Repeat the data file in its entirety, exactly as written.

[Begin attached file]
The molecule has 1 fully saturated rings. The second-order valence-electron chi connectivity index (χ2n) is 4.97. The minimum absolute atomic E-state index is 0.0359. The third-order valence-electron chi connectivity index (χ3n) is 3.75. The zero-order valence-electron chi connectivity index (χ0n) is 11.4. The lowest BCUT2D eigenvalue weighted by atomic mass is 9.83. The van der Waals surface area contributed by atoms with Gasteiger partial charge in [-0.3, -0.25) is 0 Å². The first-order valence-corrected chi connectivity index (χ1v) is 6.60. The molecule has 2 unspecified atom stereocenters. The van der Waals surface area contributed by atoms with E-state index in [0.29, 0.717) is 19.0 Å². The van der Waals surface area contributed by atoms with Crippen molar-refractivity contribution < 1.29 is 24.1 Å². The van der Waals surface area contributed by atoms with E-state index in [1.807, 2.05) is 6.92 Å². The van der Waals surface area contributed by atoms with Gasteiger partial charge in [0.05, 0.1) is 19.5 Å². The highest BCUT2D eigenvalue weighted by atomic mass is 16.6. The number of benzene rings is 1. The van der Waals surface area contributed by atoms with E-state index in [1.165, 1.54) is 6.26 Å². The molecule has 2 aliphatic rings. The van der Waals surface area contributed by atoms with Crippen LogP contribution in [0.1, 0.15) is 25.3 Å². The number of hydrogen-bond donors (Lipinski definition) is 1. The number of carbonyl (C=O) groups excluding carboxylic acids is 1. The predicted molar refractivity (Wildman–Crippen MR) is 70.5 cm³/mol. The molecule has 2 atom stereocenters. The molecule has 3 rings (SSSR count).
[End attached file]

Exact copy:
The molecule has 1 fully saturated rings. The second-order valence-electron chi connectivity index (χ2n) is 4.97. The minimum absolute atomic E-state index is 0.0359. The third-order valence-electron chi connectivity index (χ3n) is 3.75. The zero-order valence-electron chi connectivity index (χ0n) is 11.4. The lowest BCUT2D eigenvalue weighted by atomic mass is 9.83. The van der Waals surface area contributed by atoms with Gasteiger partial charge in [-0.3, -0.25) is 0 Å². The first-order valence-corrected chi connectivity index (χ1v) is 6.60. The molecule has 2 unspecified atom stereocenters. The van der Waals surface area contributed by atoms with E-state index in [0.29, 0.717) is 19.0 Å². The van der Waals surface area contributed by atoms with Crippen molar-refractivity contribution < 1.29 is 24.1 Å². The van der Waals surface area contributed by atoms with E-state index in [1.807, 2.05) is 6.92 Å². The van der Waals surface area contributed by atoms with Gasteiger partial charge in [0.05, 0.1) is 19.5 Å². The highest BCUT2D eigenvalue weighted by atomic mass is 16.6. The number of benzene rings is 1. The van der Waals surface area contributed by atoms with E-state index in [1.165, 1.54) is 6.26 Å². The molecule has 2 aliphatic rings. The van der Waals surface area contributed by atoms with Crippen LogP contribution in [0.1, 0.15) is 25.3 Å². The number of hydrogen-bond donors (Lipinski definition) is 1. The number of carbonyl (C=O) groups excluding carboxylic acids is 1. The predicted molar refractivity (Wildman–Crippen MR) is 70.5 cm³/mol. The molecule has 2 atom stereocenters. The molecule has 3 rings (SSSR count).